visiting newark park

Visiting Newark Park National Trust in Gloucestershire

Another day off, another day out. This time I decided to travel to a National Trust property that was a bit further afield, Newark Park in Gloucestershire.  

visiting newark park

Newark Park is just outside Wotton Under Edge. The advice given is stick with the directions on the National Trust website, rather than satnav. I followed the brown signs from my direction, and had no problem finding it. The single track road was a little worrying that I’d meet someone, but thankfully it’s pretty much one way, so I didn’t meet anyone where there weren’t passing places.

I arrived just before opening, but had time to scan my membership card at the car park machine. The toilets are at the visitor reception, and they were very welcoming there.

As the house doesn’t open til 11, I headed for a bit of a wander to the woodland walks which end up zigzagging down quite a steep hill down to the lakeside and through the estate.  It can be muddy and slippy, and probably isn’t practical for wheelchairs and pushchairs, unless you’re strong at pushing up hill afterwards.  The house and refreshments are at the top of the hill as you enter though, so no issue visiting those.

I decided my knee might not take the steepness going down, so backtracked back towards the refreshments kiosk, and marquee to warm up before the house opened.

newark park picnic area
view over the cotswold valley

With Easter approaching it was lovely to see the Egg hunt displays out and all the bunting around the gardens and driveway.  

You can’t beat a bit of yarn bombing (maybe it isn’t bombing if it’s organised thought), for cheeriness and bright colours to make you smile. There were certainly some lovely decorations on show, from flower wheels, a bicycle and a horse.

yarnbombing bike in front of newark park
yarnbombing flowers and wheel
yarn bombed wheel decorations

The tearoom is just a kiosk for hot and cold drinks, cakes, and ice creams, with a couple of savoury snack options.  There’s seating outside overlooking the beautiful Cotswold valley views behind Newark Park house. Or you can take shelter in the marquee seating area which is really nice. Don’t forget to recycle your takeaway cup, or you can get discounted drinks by taking your own reusable cup.

marquee tea room
2 peacocks on the lawn

When I arrived the peacocks were out on the lawn, so it was lovely to get quite close to them. No tail feathers on display though.

I had time to look round the formal gardens behind the house. There’s some lovely hedgework displays, benches to sit, and an unusual red shelter mirrored area. This was a bit of a mystery as it didn’t seem to fit well with the rest of a traditional manor house garden.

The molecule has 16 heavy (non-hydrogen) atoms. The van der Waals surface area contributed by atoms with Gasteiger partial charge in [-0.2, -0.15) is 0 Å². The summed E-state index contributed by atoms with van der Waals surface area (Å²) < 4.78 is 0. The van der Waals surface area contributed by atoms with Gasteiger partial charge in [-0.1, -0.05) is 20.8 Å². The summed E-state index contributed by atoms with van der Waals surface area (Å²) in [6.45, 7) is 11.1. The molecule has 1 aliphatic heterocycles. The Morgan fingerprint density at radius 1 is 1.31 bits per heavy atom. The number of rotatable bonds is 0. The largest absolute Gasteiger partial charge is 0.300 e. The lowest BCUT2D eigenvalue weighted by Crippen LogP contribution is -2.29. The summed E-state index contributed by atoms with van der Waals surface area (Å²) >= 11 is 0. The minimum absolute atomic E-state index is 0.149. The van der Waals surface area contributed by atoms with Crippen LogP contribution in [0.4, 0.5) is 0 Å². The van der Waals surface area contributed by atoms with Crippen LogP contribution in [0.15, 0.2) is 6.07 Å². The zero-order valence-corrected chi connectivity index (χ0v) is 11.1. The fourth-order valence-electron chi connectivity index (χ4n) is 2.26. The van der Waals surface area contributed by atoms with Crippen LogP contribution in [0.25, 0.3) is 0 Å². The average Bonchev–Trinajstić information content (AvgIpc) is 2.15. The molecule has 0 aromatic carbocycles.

newark park house from the garden
overlooking the garden hedges designs
front of newark park approaching the house

Inside Newark Park – the house

There’s no ticket or booking system for the house. Although there were a couple of basement floor tours happening that you could book in for on arrival at the house. I didn’t have time to stay for one of these although it would have been nice to see the kitchen area.

The volunteers there were happy to answer questions, and talk through some of the house’s more unusual features.  I saw the ensuite and garderobe in the bedroom, and we heard about how the house was added to over the years from its early time as a hunting / party house. Right through to the most recent owners and the adjustments they made before passing it over to the National Trust.

dining room at newark park
bedroom at newark park
living room at newark park
thai decorative pieces

There’s some gorgeous touches through the house, with one bedroom looking quite light and airy with Laura Ashley bespoke bed linen and a false lowered ceiling for cosiness.

There was a room set up for children to try on costumes, with some puzzles try try out on the table. Another room you could find out more about the hunting parties that were held there.

One of the most stunning parts of the house is the panelled stained glass window which is one of the more unusual techniques of stained glass. Definitely one to see when the sun is shining in on the east side of the house.

beautiful stained glass window at newark park

As I was leaving there were quite a few more people coming in.  It’s not the largest house, but makes you feel quite comfortable. You can tell it was a home until quite recently.

A final walk through the garden, then out down the driveway past more yarn crafts as they blew around in the breeze.

topiary peacock and yarn bombing
grape hyacinth
yellow hellebores
looking up the long drive to newark park

Newark Park distance wise was definitely my limit. Over 3 hours round trip (thanks to a painful 15 mile road closure detour with 1 sign and guess work on when you were able to cross back to the road you were originally on). To make it worth visiting, you really need to be staying somewhere for more than you’re travelling and Newark Park didn’t keep me there for that long.  I love driving, but I’d rather be able to travel that distance and visit a couple of places. But to be able to do that within the school day, I need places to open at 9.30 rather than 11 (for the house).

However, if you’ve got children who are happy to potter around, spend a lot of time walking down to the lake and exploring the woodland walks, then you can spend more time at Newark Park to make it worth a long journey.

If you’re looking for more inspiration nearby Newark Park and the rest of Gloucestershire, check out my days out in Gloucestershire post.

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